Omne Eternal safety-first cycling helmet uses the power of light to charge up

Cycling helmets with an integrated light are nothing new, but like all battery-powered devices, they were only ever useful if you remembered to charge them up before heading out. Not so with the POC Sports Omne Eternal, a cycling helmet with a built-in LED light that never needs to be plugged in or have a battery replaced in order for it to work.

The Omne Eternal is the result of a partnership between POC — a Swedish cycling accessory maker — and solar power experts Exeger, and is being billed as one of the world’s first “self-powered” cycling helmets. By integrating Exeger’s special Powerfoyle solar cells into the structure of the helmet, it constantly pulls in light from any source, indoor or outdoor, to power up the LED on the back of the helmet. Sensors inside the helmet recognize when you put the helmet on, and activate the light for you. Take the helmet off, and the light goes out.

That’s right, the helmet doesn’t need charging, and has no batteries to replace, no proprietary charging cables to lose, and no on/off switch. It’s simply always ready to go. POC’s experience with cycling safely equipment means that despite the integrated electronics, protection has not been compromised, the ventilation is effective, and it’s still light enough to wear for long periods. The wear sensors are designed to work even if you’re wearing a hat under the helmet.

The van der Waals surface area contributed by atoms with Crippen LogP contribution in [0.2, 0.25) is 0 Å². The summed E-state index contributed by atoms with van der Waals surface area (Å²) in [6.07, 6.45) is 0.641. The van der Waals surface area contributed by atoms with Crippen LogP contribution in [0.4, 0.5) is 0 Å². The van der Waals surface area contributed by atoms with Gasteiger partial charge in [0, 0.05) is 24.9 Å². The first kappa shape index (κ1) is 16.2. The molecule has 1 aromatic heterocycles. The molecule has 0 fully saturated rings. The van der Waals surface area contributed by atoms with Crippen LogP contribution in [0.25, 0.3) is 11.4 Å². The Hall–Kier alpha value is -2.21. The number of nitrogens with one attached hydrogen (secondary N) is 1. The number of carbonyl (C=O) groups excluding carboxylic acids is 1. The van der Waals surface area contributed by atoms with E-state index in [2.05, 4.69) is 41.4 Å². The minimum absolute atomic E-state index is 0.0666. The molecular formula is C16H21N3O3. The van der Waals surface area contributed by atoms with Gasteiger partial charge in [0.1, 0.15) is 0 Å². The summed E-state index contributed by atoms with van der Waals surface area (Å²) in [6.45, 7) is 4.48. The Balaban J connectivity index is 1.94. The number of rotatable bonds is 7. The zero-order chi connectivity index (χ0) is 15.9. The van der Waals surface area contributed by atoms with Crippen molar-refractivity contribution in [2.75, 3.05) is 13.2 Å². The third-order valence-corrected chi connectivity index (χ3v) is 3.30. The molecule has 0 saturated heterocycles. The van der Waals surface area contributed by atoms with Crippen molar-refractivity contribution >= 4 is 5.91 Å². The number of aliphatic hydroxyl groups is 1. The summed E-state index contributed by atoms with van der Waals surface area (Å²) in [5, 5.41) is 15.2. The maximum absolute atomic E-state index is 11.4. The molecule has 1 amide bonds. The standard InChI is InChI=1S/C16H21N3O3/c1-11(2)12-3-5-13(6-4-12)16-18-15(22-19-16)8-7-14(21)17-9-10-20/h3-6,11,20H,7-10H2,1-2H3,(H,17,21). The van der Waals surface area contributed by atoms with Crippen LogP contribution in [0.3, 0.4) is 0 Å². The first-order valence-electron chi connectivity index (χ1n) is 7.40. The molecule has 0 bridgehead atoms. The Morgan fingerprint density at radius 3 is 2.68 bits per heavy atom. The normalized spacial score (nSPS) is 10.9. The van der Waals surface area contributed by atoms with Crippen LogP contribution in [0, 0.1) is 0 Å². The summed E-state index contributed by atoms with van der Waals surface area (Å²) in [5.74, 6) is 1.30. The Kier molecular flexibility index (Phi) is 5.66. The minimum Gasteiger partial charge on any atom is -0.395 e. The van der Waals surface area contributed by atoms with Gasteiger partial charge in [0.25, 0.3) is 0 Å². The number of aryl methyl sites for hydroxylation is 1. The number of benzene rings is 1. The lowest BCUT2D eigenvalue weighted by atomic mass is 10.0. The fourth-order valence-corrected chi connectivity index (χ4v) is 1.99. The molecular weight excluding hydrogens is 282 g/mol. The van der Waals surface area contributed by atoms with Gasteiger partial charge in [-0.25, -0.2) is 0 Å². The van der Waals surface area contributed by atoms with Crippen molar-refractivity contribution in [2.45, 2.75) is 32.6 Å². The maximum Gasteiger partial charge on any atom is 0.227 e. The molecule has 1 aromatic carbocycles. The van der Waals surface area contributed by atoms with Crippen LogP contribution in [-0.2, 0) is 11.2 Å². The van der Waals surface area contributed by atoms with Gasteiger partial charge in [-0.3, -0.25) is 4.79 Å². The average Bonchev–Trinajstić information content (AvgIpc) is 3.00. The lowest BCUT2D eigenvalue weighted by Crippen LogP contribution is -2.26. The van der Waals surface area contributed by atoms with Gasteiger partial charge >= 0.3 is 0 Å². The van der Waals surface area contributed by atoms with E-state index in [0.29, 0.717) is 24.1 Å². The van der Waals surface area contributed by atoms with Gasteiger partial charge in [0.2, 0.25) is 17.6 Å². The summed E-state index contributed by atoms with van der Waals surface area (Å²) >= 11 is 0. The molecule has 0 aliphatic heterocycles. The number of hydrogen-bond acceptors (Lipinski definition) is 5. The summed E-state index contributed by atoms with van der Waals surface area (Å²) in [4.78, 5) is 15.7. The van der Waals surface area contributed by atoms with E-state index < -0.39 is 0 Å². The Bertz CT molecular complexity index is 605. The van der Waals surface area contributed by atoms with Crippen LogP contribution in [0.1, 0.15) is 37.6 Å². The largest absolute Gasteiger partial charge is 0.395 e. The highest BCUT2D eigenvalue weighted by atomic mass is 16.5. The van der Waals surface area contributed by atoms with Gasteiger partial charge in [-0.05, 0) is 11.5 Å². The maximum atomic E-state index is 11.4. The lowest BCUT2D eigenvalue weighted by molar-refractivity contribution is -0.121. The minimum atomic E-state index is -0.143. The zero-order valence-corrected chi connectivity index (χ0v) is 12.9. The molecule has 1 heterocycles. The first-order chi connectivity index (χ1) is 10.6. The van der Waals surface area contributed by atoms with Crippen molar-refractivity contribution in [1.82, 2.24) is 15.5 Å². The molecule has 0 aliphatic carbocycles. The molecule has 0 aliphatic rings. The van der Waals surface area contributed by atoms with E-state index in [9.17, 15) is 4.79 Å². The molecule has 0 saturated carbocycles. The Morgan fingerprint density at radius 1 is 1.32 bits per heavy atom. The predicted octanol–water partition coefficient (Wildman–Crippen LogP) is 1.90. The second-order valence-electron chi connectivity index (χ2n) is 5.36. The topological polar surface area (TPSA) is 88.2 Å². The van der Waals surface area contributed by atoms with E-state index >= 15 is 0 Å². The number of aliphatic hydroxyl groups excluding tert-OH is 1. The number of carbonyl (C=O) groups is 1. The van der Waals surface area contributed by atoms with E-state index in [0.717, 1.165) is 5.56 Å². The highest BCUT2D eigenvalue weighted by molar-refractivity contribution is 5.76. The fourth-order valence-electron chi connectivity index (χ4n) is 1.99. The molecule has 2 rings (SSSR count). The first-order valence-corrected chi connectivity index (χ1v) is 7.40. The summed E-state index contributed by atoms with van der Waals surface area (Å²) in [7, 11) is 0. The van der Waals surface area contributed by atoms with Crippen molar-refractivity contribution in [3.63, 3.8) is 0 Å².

It’s recommended that the helmet is exposed to some kind of light source for an hour each day, and the sensors are weatherproof, so it can be worn in bright sunshine or the freezing cold. While they’re unaffected by rain, snow, and even scratches, they just need to be kept clean. That’s about all the general upkeep the Omne Eternal requires, making it easy to live with.

Designed to increase rider visibility in difficult conditions, in traffic, or at night, the Omne Eternal has a single LED light on the back, which flashes to attract further attention. It’s quite small, though, and of course should not be considered a replacement for bike lights or reflective clothing. It’s not quite as smart as some of the alternatives out there either, such as the Lumos range of cycling helmets, but the convenience factor makes it stand out.

The Omne Eternal will arrive in Europe in May on POC Sports’s website and cost 250 euros, or about $300 U.S. It’ll go on to be available globally at the end of the year. The first versions will meet European Union safety and consumer electronic standards, and the global version will meet further local market standards as well.

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